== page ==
But why choose Pasadena, the Californian city of only 140,000 souls? To this unasked question, there was a clear answer, at least as perceived by one of the principal organisers of the event. In his view, Pasadena was singularly well suited for this, for here geography and history combined in a manner that was "crucial to the development of the theory of the universe and to its exploration" The high mountains around, and the sunny, dry climate, provide a perfect location for an observatory. It is here that one of the greatest names in modern astronomy, George Hale, moved in, at the beginning of the 20th century, to build a new observatory, and install in it atop Mount Wilson the largest reflector telescope then known. Here, Hale involved himself in the cultural and scientific life of city, founding in the process the now famous Caltech. The celebrated Huntington Library and its Art Galleries, housing the largest collection of British Art anywhere in the world outside Britain, came up partly as a result of his efforts. More followed here, for Hale left a rich legacy, bridging the gulf between the sciences and the arts. Other institutions, like the Pacific Asia Museum, were founded. In this very observatory at Mt Wilson above Pasadena, Edwin Hubble developed the modern conception of the universe and the theory of its origin and expansion. So, there is much here that Pasadena could build on: history, enterprise, vision, resonances.

The event was envisaged as a multimedia, multicultural exploration of the cosmos, with exhibitions, performances, art workshops, panel discussions, films, seminars, gallery talks, music concerts. One has only to go through the book, The Universe & C, (the same title as the event), with its fine essays and many exciting visuals, to form an idea of the fare that was offered. The reach of the European mind, in the 15th and 16th centuries, could be tracked through some wonderful illustrated texts; three of the greatest minds of the 20th century that grappled with abstraction—Kandinsky, the painter, Schoenberg, the composer, and Einstein, the scientist—were presented and explored through their respective works. One could have seen the work of contemporary artists, inspired by astronomical photographs, modern scientific theories, and alternate concepts of our place in the universe; science-fiction films, like The Day the Earth Stood Still, and Blade Runner, led one to the ever growing, open-ended world of creative imagination. From the Asian perspective, which was brought in at the Pacific Asia Museum, there were early constructs of the cosmos in the religious arts: here were Jain cosmographs and Chinese dragon robes; one could see the Buddha descend from the heavenly regions down a staircase, and gods and demons churn the ocean in a rendering of one of the great cosmic myths of India. Seeing all these riches together must have caused, in its own fashion, a churning of hearts and minds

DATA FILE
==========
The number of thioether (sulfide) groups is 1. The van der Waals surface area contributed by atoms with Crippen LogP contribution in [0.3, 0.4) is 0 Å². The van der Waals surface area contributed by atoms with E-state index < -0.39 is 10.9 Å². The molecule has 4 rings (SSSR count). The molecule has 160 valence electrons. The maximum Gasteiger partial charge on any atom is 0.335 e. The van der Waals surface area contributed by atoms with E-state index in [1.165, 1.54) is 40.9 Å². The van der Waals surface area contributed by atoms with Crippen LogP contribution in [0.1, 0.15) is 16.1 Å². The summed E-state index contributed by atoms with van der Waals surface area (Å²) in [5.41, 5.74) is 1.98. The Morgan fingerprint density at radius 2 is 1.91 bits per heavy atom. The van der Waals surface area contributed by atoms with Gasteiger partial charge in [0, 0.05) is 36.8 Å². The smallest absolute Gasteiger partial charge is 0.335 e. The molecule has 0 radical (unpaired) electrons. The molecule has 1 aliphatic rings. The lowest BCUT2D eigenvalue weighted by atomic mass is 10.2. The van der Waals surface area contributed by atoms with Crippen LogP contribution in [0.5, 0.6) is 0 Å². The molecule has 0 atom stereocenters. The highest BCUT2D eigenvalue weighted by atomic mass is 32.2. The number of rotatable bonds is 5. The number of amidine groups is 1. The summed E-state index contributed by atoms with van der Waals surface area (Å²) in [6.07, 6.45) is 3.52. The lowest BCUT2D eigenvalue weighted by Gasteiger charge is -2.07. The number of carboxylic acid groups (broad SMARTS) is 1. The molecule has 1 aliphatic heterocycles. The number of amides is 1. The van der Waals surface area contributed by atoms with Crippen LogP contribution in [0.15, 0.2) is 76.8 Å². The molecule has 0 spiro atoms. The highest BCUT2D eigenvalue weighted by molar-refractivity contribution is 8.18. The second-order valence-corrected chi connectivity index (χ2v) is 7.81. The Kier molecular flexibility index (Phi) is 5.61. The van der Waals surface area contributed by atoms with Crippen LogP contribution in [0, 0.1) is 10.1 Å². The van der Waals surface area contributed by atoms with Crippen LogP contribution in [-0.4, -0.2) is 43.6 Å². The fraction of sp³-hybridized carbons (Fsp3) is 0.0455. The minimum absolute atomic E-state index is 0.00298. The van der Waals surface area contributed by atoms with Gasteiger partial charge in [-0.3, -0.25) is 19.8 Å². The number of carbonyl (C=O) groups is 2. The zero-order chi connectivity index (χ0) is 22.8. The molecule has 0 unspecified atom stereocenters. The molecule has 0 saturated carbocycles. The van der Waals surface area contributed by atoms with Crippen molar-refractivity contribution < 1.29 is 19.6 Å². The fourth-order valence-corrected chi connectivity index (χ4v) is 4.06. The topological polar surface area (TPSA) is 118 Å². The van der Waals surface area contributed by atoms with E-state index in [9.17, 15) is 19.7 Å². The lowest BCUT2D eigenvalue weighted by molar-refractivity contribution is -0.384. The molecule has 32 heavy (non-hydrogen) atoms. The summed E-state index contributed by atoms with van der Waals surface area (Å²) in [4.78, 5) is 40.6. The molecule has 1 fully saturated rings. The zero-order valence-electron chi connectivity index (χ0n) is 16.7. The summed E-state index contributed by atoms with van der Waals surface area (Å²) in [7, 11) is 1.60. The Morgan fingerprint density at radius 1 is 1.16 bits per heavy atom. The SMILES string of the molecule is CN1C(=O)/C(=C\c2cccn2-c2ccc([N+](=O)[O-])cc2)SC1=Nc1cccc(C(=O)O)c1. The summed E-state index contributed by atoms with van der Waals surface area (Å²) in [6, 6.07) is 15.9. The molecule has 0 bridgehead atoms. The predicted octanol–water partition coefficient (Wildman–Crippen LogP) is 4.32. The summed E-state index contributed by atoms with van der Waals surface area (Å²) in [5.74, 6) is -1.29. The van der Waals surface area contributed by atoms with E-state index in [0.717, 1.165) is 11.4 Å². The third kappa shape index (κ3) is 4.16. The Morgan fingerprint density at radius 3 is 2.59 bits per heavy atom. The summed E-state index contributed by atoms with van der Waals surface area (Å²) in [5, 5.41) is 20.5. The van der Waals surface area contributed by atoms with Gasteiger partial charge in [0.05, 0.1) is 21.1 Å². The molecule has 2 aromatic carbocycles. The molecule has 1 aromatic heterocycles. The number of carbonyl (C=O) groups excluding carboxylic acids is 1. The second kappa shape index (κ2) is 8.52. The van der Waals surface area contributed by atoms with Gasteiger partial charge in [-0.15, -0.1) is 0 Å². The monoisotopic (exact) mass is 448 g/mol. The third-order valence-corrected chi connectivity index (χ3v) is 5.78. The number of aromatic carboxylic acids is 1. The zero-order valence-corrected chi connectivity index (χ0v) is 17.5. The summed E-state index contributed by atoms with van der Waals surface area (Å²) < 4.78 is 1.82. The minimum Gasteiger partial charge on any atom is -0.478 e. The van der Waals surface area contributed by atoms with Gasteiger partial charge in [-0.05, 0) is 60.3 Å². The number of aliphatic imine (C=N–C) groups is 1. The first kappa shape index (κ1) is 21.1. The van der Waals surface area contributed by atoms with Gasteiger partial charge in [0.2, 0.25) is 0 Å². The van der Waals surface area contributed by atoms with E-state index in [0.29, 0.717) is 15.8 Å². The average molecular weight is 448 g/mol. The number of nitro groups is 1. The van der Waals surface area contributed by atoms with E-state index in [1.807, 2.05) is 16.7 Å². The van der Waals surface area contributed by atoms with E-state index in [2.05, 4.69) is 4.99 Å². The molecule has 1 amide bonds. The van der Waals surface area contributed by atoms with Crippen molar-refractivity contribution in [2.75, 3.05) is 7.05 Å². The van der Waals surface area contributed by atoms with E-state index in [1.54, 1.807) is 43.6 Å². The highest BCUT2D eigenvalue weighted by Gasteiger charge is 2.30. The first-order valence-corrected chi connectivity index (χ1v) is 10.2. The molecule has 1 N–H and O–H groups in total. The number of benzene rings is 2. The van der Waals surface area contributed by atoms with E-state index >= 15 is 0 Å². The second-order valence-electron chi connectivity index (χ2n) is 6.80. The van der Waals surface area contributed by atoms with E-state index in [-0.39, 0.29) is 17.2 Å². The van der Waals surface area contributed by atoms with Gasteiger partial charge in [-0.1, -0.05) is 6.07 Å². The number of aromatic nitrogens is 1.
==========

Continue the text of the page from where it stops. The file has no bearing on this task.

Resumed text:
Time lines

One of the most absorbing sections of the book I found to be the Time line chart appended at the end, under the tile "Humanity and the Universe". In 16 densely packed pages, it picked out the great milestones: from the development of the solar cult in Egypt some 2500 years BC, through Aryabhata and Copernicus and Newton, to our own times. But also scattered throughout the book were thoughtful, and poetic, utterances. Just two samples: "History can and should function as a discussion about the future that takes place in the past." And Ernst Krenek’s lines in Sestina, the opera:

"As I with measure master sound and time

Shape recedes in unmeasured chance.

The crystal of numbers releases life’s stream."